- You can create a drawer or box that appears to have "hand-cut" dovetails, with variable spacing rather than the perfectly equal "cookie-cutter" spacing other jigs produce.
- You can space the joints so that cutting off a lid from the main part of a box leaves full joints in view.
Through Dovetails Are A Piece of Cake
The Leigh makes machining through dovetail joints a very easy task. Anyone that can follow basic instructions can machine through dovetail joints in no time. Though test cuts are usually required for each new project, setup time is minimal. The only difficulty I have had is with guide bushing setup. More on this later.
Machine 1/4" Box Joints
The standard template can be used for machining 1/4" box joints. The setup is easy, requiring a 1/4" straight cutter and the standard 7/16" guide bushing. Spacing, in part, is handled by 3, 1/4" blocks you must manufacture--the more accurate the better. Leigh provides a PDF document that explains the whole operation in perfect detail at the following link:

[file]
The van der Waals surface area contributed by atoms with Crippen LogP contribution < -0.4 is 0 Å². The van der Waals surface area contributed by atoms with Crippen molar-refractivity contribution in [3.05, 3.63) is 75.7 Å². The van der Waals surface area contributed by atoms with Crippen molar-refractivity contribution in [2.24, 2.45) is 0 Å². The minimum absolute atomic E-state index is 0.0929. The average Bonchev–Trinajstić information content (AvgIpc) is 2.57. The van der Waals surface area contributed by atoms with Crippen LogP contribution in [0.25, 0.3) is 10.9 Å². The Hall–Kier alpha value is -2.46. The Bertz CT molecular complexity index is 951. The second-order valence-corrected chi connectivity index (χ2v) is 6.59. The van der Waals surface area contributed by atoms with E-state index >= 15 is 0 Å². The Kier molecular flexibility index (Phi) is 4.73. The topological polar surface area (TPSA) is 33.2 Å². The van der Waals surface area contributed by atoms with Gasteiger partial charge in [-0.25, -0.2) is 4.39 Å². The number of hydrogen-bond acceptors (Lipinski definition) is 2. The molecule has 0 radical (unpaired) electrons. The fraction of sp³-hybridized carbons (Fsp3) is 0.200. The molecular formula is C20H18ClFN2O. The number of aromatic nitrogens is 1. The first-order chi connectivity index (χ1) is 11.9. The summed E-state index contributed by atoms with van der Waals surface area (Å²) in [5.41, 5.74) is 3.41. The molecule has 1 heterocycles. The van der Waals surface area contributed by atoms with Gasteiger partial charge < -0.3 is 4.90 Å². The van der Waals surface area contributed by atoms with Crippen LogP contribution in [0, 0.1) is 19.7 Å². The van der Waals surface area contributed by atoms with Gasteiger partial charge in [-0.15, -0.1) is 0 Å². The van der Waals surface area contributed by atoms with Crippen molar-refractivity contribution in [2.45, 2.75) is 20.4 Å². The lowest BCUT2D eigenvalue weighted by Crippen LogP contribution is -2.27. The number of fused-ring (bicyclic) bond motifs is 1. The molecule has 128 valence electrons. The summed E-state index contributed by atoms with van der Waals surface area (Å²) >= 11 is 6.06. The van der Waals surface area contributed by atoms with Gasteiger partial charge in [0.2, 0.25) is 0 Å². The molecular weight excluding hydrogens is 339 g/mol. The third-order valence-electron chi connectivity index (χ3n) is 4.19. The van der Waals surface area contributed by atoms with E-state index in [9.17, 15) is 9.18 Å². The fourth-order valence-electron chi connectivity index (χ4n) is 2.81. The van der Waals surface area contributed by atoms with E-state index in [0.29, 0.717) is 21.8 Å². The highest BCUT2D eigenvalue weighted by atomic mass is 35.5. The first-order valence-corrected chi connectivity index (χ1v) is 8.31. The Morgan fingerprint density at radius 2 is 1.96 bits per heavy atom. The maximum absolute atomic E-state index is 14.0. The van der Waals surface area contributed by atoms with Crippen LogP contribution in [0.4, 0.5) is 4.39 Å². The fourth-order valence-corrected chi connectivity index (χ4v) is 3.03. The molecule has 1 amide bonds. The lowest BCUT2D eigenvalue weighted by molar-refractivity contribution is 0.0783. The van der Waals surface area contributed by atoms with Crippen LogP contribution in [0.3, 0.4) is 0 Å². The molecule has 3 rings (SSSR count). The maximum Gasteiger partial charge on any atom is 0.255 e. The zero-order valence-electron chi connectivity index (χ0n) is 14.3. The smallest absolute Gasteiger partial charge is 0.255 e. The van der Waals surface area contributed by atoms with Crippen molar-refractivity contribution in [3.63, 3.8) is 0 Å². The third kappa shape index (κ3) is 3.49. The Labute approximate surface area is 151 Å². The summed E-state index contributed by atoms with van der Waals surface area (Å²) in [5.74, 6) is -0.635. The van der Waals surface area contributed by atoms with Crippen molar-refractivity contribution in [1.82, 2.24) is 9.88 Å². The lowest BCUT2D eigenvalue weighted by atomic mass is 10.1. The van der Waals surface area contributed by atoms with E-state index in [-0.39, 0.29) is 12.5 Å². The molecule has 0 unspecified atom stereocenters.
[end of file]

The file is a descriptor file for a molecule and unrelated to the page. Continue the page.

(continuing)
Leigh Support and Manuals. For more control of joint widths, you can purchase an accessory (F1) finger joint template for the Leigh dovetail jig for about $315.00. You can read about it at: Leigh Finger Joint Template. Note however, this additional accessory is not required to machine 1/4" box joints with the Leigh 1258/D4 dovetail jigs.
One Template Does It All
One template (set of guide fingers) is used for half-blind, through dovetail, 1/4" finger joints, angled joints, etc. Thus, you don't have a bunch of templates lying around. This is one reason why I have not invested in the extra templates available for the PC Omnijig.
Hairline Cursors on Template Ends